This killing was done against an unarmed civilian population. Slaughter of civilians from the air, civilians without defensive weapons. The former IDF Chief of Staff , Dan Halutz, has described this kind of war: he feels a slight jolt on the wing of the aircraft when a one-ton bomb is dropped onto the population below. There must be something twisted and disturbed about Israeli society and its spokesman Netanyahu who can take pride in such a war. But these are typical colonial wars we learned from the Americans (who “share our values”), who specialized in this kind of war in Vietnam and other places – wars “with no boots on the ground”, as they put it.
The second “achievement”, according to Netanyahu, was the West’s support for Israel. He explained that Israel enjoyed the help of the West, which for 50 days gave Israel a free hand in its war against the Palestinians. Those words were said in reply to the claims of the parties of the “moderate Left” and the liberal centre, who had warned that Israel was losing the support of the US, for there was no longer any shared language between Netanyahu and President Obama. But on this issue Netanyahu was right. He knows what the moderate Left does not want to know: without American help or agreement Israel conducts no war – including Operation Solid Cliff. And so Netanyahu was not alarmed even when Obama said at the beginning of his term that “settlement must stop”, nor did was he alarmed at Obama’s words of admonishment during the current military campaign. He understands that Obama must talk out of both sides of his mouth; sometimes he has to appease his Arab clients. In Operation Solid Cliff, Obama only got excited once, when it looked like an Israeli soldier had been captured. Then he discovered the barbarism of war – among the Palestinians. When it came to the murder of over 2,000 Palestinian civilians, he settled for a mild rebuke.
Still, the faith in America of what here we call the “Left” has not been shaken. To understand the role of the US in the region and the use of Israel as a guardian of its interests would require a very profound ideological revision. And any in-depth examination of the question of Israel’s dependence on American imperialism will naturally raise unpleasant questions about the Holy of Holies: the source and the character of Zionism. And so the Right and the Left will continue with their sterile debate about who is the best guardian of relations with the US.
Peace is made with enemies. Israel knows this, but Israel also knows that true peace requires withdrawal from the Occupied Territories. And so Israel represents Hamas as a “murderous organization” which is unwilling to make peace. Israel represented Fatah in exactly the same way, back in the day. Moreover, not only is Hamas unwilling to make peace; its objective is the destruction of Israel. Again, the same was said about Fatah. The demonization of Hamas is certainly succeeding, one result being the rabble’s call for “death to Arabs”. How sad that the liberal centre, the moderate Left and even part of the radical Left have accepted the official propaganda about Hamas. In any case, at the beginning of Operation Solid Cliff they supported the war against the “murderous organization”. They are unmoved by the simple fact is that Hamas, for all its shortcomings, nevertheless represents a people that is living under occupation and Israel is the occupying, oppressing and belligerent side in this war. Even when they spoke against the war, they always stressed that first we must destroy/degrade/defeat/put an end to Hamas. It is regrettable that all those good people never made an effort, even a small one, to learn anything about Hamas outside the box of official propaganda. They could have learned something, for example, if they had read the words of Professor Menachem Klein, one of the world’s top experts on Palestinian politics, who is a research fellow at Oxford University and also served as a political advisor to Foreign Minister Shlomo Ben-Ami.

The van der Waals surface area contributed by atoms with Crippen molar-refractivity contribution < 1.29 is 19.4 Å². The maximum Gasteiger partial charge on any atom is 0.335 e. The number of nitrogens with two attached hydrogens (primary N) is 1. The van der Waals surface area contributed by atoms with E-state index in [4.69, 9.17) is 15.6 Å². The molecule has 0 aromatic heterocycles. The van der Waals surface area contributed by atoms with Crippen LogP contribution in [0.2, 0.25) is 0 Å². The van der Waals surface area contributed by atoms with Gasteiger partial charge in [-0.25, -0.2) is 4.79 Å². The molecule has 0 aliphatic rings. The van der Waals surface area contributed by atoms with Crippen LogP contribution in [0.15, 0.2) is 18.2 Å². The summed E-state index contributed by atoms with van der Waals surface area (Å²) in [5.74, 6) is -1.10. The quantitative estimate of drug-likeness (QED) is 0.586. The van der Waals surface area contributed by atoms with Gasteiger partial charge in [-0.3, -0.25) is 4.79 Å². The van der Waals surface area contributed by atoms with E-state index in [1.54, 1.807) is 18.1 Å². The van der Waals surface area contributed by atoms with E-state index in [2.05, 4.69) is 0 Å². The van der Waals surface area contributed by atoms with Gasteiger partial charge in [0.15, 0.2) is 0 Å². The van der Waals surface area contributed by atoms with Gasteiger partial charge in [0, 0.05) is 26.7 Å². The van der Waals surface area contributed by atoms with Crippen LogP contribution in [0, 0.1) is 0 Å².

In the newspaper Kalkalist on 20 July 2014 Klein explains that Hamas is not a “murderous organization” and it does not hold to “the destruction of Israel”, but like Fatah before it, it has eschewed all kinds of bombastic declarations. Klein explains that the Hamas Charter was composed in 1988, but as early as the Palestinian Authority elections in 2006 it was abandoned and Hamas conducted its electoral campaign in disregard of it. Mere participation in those elections was a contravention of the Charter. By then Hamas had recognized the authority of the Palestinian Authority in Gaza “in order to prevent a civil war”. And Klein reminds us that Hamas was not born as a terrorist organization but as a multifaceted social movement, and that is how it should still be seen today. To all this we must add that Hamas joined the national unity government with the Palestinian Authority under conditions of negotiations with Israel for the creation of a Palestinian state. As we know, Israel is doing all in its power to break up the Palestinian national unity government. In case the words of Prof. Klein do not suffice, I will conclude with the words of the leader of the political bureau of Hamas, Khaled Mashal himself. In an address to Israelis, he said (Haaretz 29 August 2014) the following: “You need to understand that there is no security as long as the occupation goes on. We are not enemies on account of religion, we respect every religion. Our enemy is the occupation.”  Those words are a good reply to the demonization of Hamas. But more than that: his words can serve as an excellent basis for negotiations and the realization of peace – on condition that we truly aspire for peace and are willing to return the Occupied Territories.
1. Haaretz, 28 August 2014: “Meshal: Hamas will go back to war against Israel if upcoming truce talks fail”. http://www.haaretz.com/news/diplomacy-defense/.premium-1.613015